Go Sarah!

I wasn’t going to comment on this, but….

The other day my therapist told me I was “different”. Obviously everyone is different, and he did say – reassuringly explicitly – that I wasn’t “different” in the sense of being dysfunctional (along the lines of, eg, crack addicts or something like that); another thing that my therapist said is that I’m not someone who needs therapy, I just want to grow as a person. It put me in mind of a comment from a friend in church about the recent unpleasantness in the parish (on which topic I might write something before too long – in brief, as it is no longer in any way a secret, I asked the Director of Music here to retire) who wrote to me – objecting to what I’d done – but did so in a really nice way, listing my various eccentricities, such as growing a ponytail and taking a service whilst wearing a Hawaiian shirt. That’s what the therapist had in mind – I’m an eccentric. Which is fine, I probably am.

I think that one of the reasons why people find me a bit eccentric is that, to borrow the cliche, I march to the sound of a different drum. I would say (I would wouldn’t I?) that I’m trying, more or less successfully, to follow what God is telling me to do, and that, inevitably, leads to conflict with the consensus of a particular community – any community. I also suspect that I’m keener on the truth – possibly to a pathological degree – than is comfortable for most people. (I should add that sometimes my pursuit of truth is a tilting at windmills; one example would be the 9/11 truth movement which I spent some time having sympathy for, but mostly don’t any more. Thing is, having explored the issue in a great deal of depth I end up in a place which is much more solidly grounded than before, even if where I end up is basically where conventional opinion is – to leave a place and return and know it for the first time – but that’s what happens when you grow.)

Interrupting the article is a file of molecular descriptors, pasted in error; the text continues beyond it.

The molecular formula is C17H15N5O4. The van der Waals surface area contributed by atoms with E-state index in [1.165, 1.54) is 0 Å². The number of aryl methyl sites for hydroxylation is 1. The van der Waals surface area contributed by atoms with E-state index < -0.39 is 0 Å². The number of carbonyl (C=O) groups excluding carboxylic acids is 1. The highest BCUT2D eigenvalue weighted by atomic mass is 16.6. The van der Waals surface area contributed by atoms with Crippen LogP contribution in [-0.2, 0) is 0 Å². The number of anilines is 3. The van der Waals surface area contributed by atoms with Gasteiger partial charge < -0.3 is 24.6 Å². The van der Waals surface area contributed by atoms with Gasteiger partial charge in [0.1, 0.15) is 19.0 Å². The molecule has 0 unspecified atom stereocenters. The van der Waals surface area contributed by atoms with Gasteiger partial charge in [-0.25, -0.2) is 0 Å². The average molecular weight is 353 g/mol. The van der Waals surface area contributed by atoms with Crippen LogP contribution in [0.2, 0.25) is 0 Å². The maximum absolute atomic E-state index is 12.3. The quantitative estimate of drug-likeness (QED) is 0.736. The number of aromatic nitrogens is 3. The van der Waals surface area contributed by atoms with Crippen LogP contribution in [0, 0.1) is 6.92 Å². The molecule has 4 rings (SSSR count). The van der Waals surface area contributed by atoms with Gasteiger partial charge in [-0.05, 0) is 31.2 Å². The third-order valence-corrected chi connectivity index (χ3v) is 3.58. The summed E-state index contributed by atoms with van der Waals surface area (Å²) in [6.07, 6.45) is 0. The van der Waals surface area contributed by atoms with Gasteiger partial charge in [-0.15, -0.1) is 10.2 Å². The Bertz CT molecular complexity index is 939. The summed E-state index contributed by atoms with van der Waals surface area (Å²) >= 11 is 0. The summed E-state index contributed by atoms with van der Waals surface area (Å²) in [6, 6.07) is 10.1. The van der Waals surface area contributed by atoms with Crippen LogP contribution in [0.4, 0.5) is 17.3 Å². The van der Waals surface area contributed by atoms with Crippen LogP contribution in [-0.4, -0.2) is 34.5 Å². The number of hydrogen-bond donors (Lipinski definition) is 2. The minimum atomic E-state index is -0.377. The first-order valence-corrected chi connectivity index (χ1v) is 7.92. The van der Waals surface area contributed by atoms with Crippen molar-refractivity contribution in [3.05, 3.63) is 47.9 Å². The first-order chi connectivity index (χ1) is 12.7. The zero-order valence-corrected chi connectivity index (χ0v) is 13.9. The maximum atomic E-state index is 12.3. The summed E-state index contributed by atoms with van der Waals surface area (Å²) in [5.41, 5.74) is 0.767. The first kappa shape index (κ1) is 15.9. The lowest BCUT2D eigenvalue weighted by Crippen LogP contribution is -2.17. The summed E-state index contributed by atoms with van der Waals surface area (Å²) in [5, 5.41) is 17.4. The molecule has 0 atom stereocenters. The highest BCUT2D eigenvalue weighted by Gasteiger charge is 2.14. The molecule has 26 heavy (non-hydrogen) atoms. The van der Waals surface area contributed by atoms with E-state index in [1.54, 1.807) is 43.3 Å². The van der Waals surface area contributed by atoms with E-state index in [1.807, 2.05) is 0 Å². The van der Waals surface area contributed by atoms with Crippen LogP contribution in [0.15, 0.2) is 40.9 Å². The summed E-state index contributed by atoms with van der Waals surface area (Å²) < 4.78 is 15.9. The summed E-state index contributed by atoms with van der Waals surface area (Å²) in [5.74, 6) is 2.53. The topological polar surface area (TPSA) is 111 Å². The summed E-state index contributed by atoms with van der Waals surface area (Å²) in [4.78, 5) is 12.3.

So, all that is by way of preamble, and why I mention it is because of all the crap that is being hurled at Palin over her decision to resign from being Governor – which is, of course, not much changed from all the crap that has been sent her way for most of the last year. She is marching to the sound of her own drum, she is an independent eccentric and it scares the willies out of conventional consensus opinion – because she has the capacity to be a game changer. First they ignore you, then they laugh at you, then they fight you, then you win.

She said “Energy independence and national security, fiscal restraint, smaller government, and local control have been my priorities and will remain my priorities.” That’s a genuinely conservative statement of principles – and a statement of genuinely conservative principles which I’d support. In the context of the utter FUBAR of Obama’s economic policies I can well imagine her becoming the head of a revolutionary movement that takes her into higher reaches of power, not least given the three years of mounting disaster that the US will endure in the meantime. But maybe that’s just me tilting at windmills again.

Anyhow, I recognise, respect and admire her independence of character. Even if she never runs for political office again (and I wouldn’t blame her for making that decision): Go Sarah!

Mixed Obama

First, the really good: opening up to Cuba, which is putting right decades of malfeasance. (Though I should add I think that the US has more to gain from Cuba than otherwise.)

Second, the really mixed: his approach to the torture memos and so on. Closing Guantanomo (or at least _promising_ to!) – that’s good. Saying the army can’t torture people, that’s good. Getting into political triangulation about ‘it was wrong but we won’t prosecute’ – and _without_ a truth and reconciliation process either – that’s crap. It’s an issue of principle, you’re either on the side of the angels or you’re not. I suspect he’s not (ie he’s a politician to the core – doh!)

Third, the really bad: everything related to the capturing of economic policy by the Wall Street insiders who got us into this mess. I’d really love Obama to come out soon and say ‘hey, this is not right, we need draw some lines in the sand’ (= make Goldman Sachs bankrupt). Sadly, I am less and less expectant that he will. Which means that the really historic realignment of the US will fall to his successor (and I still think it possible that it will be Palin [grin].)

The Political Brain (Drew Westen)